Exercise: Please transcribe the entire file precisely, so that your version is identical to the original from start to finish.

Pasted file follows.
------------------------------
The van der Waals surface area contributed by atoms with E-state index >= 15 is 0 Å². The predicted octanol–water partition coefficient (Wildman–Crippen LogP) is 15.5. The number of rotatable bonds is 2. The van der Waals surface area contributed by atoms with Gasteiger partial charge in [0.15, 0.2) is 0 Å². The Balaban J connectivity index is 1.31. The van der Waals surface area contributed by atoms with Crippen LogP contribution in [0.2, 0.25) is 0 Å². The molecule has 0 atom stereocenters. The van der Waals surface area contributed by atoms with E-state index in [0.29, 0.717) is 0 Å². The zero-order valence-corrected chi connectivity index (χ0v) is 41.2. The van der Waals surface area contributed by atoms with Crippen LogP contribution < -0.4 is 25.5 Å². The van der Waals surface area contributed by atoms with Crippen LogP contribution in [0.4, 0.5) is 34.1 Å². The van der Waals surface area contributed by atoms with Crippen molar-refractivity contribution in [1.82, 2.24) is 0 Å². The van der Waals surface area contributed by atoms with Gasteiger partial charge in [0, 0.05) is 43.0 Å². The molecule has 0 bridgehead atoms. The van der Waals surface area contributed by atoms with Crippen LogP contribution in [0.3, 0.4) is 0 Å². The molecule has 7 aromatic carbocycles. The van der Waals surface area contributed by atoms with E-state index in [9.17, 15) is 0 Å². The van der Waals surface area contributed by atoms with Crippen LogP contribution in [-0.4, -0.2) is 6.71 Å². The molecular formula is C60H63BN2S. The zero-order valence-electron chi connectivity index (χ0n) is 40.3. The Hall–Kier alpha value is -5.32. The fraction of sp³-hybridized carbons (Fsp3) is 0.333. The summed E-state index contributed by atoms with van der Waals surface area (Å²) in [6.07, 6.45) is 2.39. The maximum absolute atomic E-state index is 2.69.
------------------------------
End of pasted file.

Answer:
The van der Waals surface area contributed by atoms with E-state index >= 15 is 0 Å². The predicted octanol–water partition coefficient (Wildman–Crippen LogP) is 15.5. The number of rotatable bonds is 2. The van der Waals surface area contributed by atoms with Gasteiger partial charge in [0.15, 0.2) is 0 Å². The Balaban J connectivity index is 1.31. The van der Waals surface area contributed by atoms with Crippen LogP contribution in [0.2, 0.25) is 0 Å². The molecule has 0 atom stereocenters. The van der Waals surface area contributed by atoms with E-state index in [0.29, 0.717) is 0 Å². The zero-order valence-corrected chi connectivity index (χ0v) is 41.2. The van der Waals surface area contributed by atoms with Crippen LogP contribution < -0.4 is 25.5 Å². The van der Waals surface area contributed by atoms with Crippen LogP contribution in [0.4, 0.5) is 34.1 Å². The van der Waals surface area contributed by atoms with Crippen molar-refractivity contribution in [1.82, 2.24) is 0 Å². The van der Waals surface area contributed by atoms with Gasteiger partial charge in [0, 0.05) is 43.0 Å². The molecule has 0 bridgehead atoms. The van der Waals surface area contributed by atoms with Crippen LogP contribution in [0.3, 0.4) is 0 Å². The molecule has 7 aromatic carbocycles. The van der Waals surface area contributed by atoms with E-state index in [9.17, 15) is 0 Å². The van der Waals surface area contributed by atoms with Crippen LogP contribution in [-0.4, -0.2) is 6.71 Å². The molecular formula is C60H63BN2S. The zero-order valence-electron chi connectivity index (χ0n) is 40.3. The Hall–Kier alpha value is -5.32. The fraction of sp³-hybridized carbons (Fsp3) is 0.333. The summed E-state index contributed by atoms with van der Waals surface area (Å²) in [6.07, 6.45) is 2.39. The maximum absolute atomic E-state index is 2.69.